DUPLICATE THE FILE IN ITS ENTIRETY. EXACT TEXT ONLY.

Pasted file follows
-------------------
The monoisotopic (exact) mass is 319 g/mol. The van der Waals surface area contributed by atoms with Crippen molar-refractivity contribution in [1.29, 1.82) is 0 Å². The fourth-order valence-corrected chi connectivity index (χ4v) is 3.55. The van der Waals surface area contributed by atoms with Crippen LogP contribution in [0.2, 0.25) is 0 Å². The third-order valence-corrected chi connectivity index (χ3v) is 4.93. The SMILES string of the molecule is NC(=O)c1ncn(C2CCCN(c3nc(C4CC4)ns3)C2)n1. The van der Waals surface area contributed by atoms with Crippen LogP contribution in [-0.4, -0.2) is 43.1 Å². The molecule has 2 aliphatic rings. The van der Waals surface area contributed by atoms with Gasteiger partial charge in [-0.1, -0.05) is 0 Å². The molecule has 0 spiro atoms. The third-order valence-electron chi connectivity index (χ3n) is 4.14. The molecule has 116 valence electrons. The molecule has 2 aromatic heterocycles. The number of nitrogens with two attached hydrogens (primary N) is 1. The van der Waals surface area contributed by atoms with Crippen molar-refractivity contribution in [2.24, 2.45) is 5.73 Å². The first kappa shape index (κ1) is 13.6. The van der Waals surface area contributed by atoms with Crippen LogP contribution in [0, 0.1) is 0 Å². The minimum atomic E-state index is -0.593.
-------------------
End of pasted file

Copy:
The monoisotopic (exact) mass is 319 g/mol. The van der Waals surface area contributed by atoms with Crippen molar-refractivity contribution in [1.29, 1.82) is 0 Å². The fourth-order valence-corrected chi connectivity index (χ4v) is 3.55. The van der Waals surface area contributed by atoms with Crippen LogP contribution in [0.2, 0.25) is 0 Å². The third-order valence-corrected chi connectivity index (χ3v) is 4.93. The SMILES string of the molecule is NC(=O)c1ncn(C2CCCN(c3nc(C4CC4)ns3)C2)n1. The van der Waals surface area contributed by atoms with Crippen LogP contribution in [-0.4, -0.2) is 43.1 Å². The molecule has 2 aliphatic rings. The van der Waals surface area contributed by atoms with Gasteiger partial charge in [-0.1, -0.05) is 0 Å². The molecule has 0 spiro atoms. The third-order valence-electron chi connectivity index (χ3n) is 4.14. The molecule has 116 valence electrons. The molecule has 2 aromatic heterocycles. The number of nitrogens with two attached hydrogens (primary N) is 1. The van der Waals surface area contributed by atoms with Crippen molar-refractivity contribution in [2.24, 2.45) is 5.73 Å². The first kappa shape index (κ1) is 13.6. The van der Waals surface area contributed by atoms with Crippen LogP contribution in [0, 0.1) is 0 Å². The minimum atomic E-state index is -0.593.